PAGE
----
The man who helped make Guinness an icon of the 20th century is to have the centenary of his birth celebrated with a major exhibition of his art.
John Gilroy, 1898-1985, who created the famous Guinness Toucan and a whole menagerie of Guinness-drinking animals over 30 years, is now recognised as one of the great communicators of the modern age.
The touring exhibition will open in Gilroy's hometown of Newcastle in May and will move to the London College of Art before ending up at Guinness's own museum in Dublin.
The other key part of Gilroy's work that will be on show is the posters produced for the Ministry of Information during the Second World War. Gilroy was responsible for some of the most enduring propaganda images of the war, including posters urging that "Careless Talk Costs Lives" and those exhorting the populace to "Dig For Victory".
As well as his work for what James Joyce described as "the sublime porter", Gilroy was in demand as a painter of portraits. Everyone from Churchill, the Royal Family and Sir John Gielgud sat for the diminutive Geordie and their portraits will make up part of the exhibition.
"The Guinness work is known by just about everybody," says Michael Cudlipp, of the History of Advertising Trust, which is organising the exhibition. "But no one knows who painted it so the idea of the exhibition is ... to let people know that he was a fine artist who just happened to make money out of what he did."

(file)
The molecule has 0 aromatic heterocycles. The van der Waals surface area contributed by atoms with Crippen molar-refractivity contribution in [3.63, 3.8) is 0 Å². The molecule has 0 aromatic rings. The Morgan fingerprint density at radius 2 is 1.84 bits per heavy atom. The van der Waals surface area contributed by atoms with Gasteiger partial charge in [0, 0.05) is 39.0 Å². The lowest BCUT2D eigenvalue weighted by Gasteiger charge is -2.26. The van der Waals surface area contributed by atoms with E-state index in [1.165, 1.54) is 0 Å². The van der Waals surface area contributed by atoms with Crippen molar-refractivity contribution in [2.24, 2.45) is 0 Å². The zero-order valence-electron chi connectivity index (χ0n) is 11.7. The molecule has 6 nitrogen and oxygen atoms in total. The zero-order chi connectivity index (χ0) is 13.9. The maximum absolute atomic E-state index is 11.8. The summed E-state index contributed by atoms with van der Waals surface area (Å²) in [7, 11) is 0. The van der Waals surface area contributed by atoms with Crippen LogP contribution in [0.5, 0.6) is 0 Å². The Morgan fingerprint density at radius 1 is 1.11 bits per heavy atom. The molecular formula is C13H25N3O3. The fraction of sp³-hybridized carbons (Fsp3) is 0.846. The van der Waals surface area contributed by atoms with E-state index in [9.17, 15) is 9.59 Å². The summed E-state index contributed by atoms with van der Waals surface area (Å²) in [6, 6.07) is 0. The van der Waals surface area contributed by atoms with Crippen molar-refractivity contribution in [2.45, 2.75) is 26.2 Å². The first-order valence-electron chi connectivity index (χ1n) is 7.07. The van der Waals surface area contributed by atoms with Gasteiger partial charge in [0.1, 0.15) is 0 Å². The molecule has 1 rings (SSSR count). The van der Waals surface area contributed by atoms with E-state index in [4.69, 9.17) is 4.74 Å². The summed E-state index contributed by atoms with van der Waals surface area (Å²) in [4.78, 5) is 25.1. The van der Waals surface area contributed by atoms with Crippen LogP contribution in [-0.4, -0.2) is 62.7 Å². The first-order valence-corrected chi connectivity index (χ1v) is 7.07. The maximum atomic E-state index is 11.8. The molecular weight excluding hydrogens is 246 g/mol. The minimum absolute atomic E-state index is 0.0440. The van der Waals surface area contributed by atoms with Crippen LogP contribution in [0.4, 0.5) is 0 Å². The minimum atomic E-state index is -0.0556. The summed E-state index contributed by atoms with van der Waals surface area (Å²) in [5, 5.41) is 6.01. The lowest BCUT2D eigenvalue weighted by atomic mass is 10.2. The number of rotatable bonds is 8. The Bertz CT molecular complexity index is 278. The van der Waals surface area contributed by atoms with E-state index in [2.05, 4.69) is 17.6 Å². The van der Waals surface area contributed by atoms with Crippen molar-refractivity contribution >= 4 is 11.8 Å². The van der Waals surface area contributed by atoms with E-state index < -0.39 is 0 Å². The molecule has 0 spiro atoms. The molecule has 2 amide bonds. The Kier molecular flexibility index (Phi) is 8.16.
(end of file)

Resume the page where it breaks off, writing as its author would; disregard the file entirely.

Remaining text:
Although Gilroy's name remained largely unknown to the public, his image became famous because he used himself as the model for the zoo-keeper who looked after the Guinness menagerie. This included the toucan, a sea lion, an ostrich, a kangaroo and a gnu who all developed a fondness for stout. Such was the success of his work, which started in 1928, that Guinness had to open its Park Royal brewery in London in 1936 to cope with the demand.
There is now a thriving market in Guinness memorabilia and a plaster toucan can fetch more than pounds 2,000 at auction. "John Gilroy is a very important part of Guinness's history," says Jeremy Probert, a Guinness spokesman. "I don't think it is just us who thinks his work is an icon of advertising and an icon of the century."Reuse content